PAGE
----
• 32028, looks like it replaced #32027, 5,390, MRO, Ballmeyer USA 41-17TFH, Reunion Bay, t11/18; cum 355K 10/19; 60K in first full 30-day month;
  • note: produced water significantly less than oil production
  • note: huge flaring; and this is in a "developed" area where gas capture infrastructure should be in place 
PoolDateDaysBBLS OilRunsBBLS WaterMCF ProdMCF SoldVent/Flare

The graphic: for newbies, the importance of this graphic: parent wells sited in drilling unit to the east; daughter wells -- huge wells -- sited in drilling unit to the west:

Zavanna Well In Stockyard Creek With Nice Jump In Production -- August 5, 2019

The jump in production may not last long but for mineral owners receiving no "mailbox money" from this well for ten months or so, this is nice to see. This well is seven years old; was drilled relatively early in the boom.

The well:
  • 22044, 700, Zavanna, George 19-30 1H, Stockyard Creek, t10/12; cum 380K 6/19;
  • November 6, 2018: #22044, Zavanna, George, API: 33-105-02473; off line; neighboring wells being drilled; will be six months or so before we see anything; still off line as of 12/18; on IA status; back on line as of 4/19 for 8 days; off line 5/19 but still A; wow, huge jump, 6/19;
Recent production:
PoolDateDaysBBLS OilRunsBBLS WaterMCF ProdMCF SoldVent/Flare

Other wells on the pad:
  • 35170, conf,  
  • 29800, producing,
  • 29799, producing,
  • 35171, drl,
  • 35172, conf,
  • 22044, producing, see above;
  • 35173, conf
The graphics:

Active Rigs -- Energent -- August 5, 2019

Summary of Plays:
  • Permian Basin: -0.2% to 442 rigs compared to last week's 443 rigs 
  • Eagle Ford: stayed flat at 66 rigs 
  • Marcellus: stayed flat at 56 rigs 
  • Haynesville: +2.0% to 52 rigs compared to last week's 51 rigs 
  •  Cana Woodford: -2.0% to 48 rigs compared to last week's 49 rigs 
  • Williston: stayed flat at 47 rigs 
  • DJ-Niobrara: stayed flat at 29 rigs 
  • Powder River: stayed flat at 22 rigs 
  • Utica: stayed stayed flat at 15 rigs

Answer To Pop Quiz -- August 5, 2019

Question: conventional wells or unconventional wells -- which have a higher ratio of produced water, conventional wells or unconventional wells? What is the ratio of produced water-to-oil in conventional wells compared to that of unconventional wells? [PWOR = produced water-to-oil water.]

The answer will be posted Monday, August 4, 2019, sometime during the day after I get caught up with the news that came out over the weekend.

Originally posted here, so some answers/replies will be at that post. 

On another note, 99.9999999%+ Americans can be thankful they had an uneventful weekend. Huge condolences to the families in Dayton, OH, and El Paso, TX.

Answer: conventional wells. And it's not even a close call. [Later, see this post also.]

Best Answer From A Reader

Your question regarding produced water is significant for several reasons. Conventional, vertical production may have 90 to 99 barrels of water for every single barrel of oil produced as a routine matter for older wells.

This is the single biggest expense in low producers and is the main determinant of when to permanently plug a well.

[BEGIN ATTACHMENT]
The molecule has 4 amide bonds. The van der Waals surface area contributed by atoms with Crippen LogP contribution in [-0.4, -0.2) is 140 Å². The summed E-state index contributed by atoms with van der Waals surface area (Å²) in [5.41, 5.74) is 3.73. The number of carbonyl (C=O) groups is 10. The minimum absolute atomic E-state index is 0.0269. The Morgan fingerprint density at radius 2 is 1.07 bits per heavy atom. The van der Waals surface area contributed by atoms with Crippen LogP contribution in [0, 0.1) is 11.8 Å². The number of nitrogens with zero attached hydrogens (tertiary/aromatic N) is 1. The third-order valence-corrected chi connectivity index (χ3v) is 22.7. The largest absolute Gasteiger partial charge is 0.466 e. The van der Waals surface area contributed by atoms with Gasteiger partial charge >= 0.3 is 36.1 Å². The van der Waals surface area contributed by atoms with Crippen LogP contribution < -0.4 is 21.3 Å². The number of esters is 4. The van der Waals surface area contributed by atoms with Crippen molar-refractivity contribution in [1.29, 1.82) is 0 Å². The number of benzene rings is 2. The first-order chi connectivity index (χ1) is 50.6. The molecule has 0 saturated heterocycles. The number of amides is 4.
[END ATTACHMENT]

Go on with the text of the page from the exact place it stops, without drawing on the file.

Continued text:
Unconventional in the Bakken is frequently in the 1 bbl water /1 bbl oil range which is pretty remarkable and a huge influence on the long term positive economic potential.

Water handling (for frac'ing in LTO, disposal in conventional and unconventional) is a big component in oil development operations.

Source From The Literature

This is what caught my attention and why I asked the question.

This is a screenshot of the abstract from an article published in 2017 with regard to the Permian.

The third sentence in that abstract: our results show that although conventional wells produce about 13 times more water than oil ... [a]lthough unconventional wells have a much lower PWOR of 3 versus 13 from conventional wells ...

This is the link to that article: At the link you can download the pdf.

Produced Water Vs Flowback

A reader asked the question: what is the difference, if there is a difference, between produced water and flowback. The reader who best answered the original question, also provided this answer regarding produced water and flowback:
On whether flowback is same as produced water?
It is not, but I can not offer any legally/technically precise definition with which to precisely distinguish one from the other.
In the early Bakken years (probably Eagle Ford and Niobrara also), huge amounts of the frac fluid would be somewhat rapidly - within a few days' time - removed from the newly frac'd well. This was partially motivated in not wanting the formation to absorb the water, swell and inhibit production.
In the last 2 to 3 years, it is obvious that operators are maintaining VERY high quantities of frac water underground for SEVERAL months and the now-surfacing water is labelled as flowback. (The earlier years' rapid flowback was - to my knowledge - never officially recorded). This is why when the recent wells' production profiles show 200,000/250,000 barrels produced water first 5 months, purposeful underground retention is indicated.

For me, I apologize to readers. To some extent this was a "trick question." Everyone writing about fracking, including me, writes about the huge amount of water being used to frack the wells. So I was quite surprised to see how much water is actually used in conventional wells.

For me this was incredibly important: with the recent discussion of porosity and permeability, there were sidebar issues regarding water. If oil producers seem hassled by natural gas / flaring, I would imagine that issue pales in comparison to the problem they have with water.

Along with everything else about water in that linked PWOR study, there was a footnote in one of the replies to the porosity / permeability issue with regard to how Saudi Arabia almost "lost"one of their best fields due to water channeling.

So, I apologize for the trick question, but, wow, I sure learned a lot.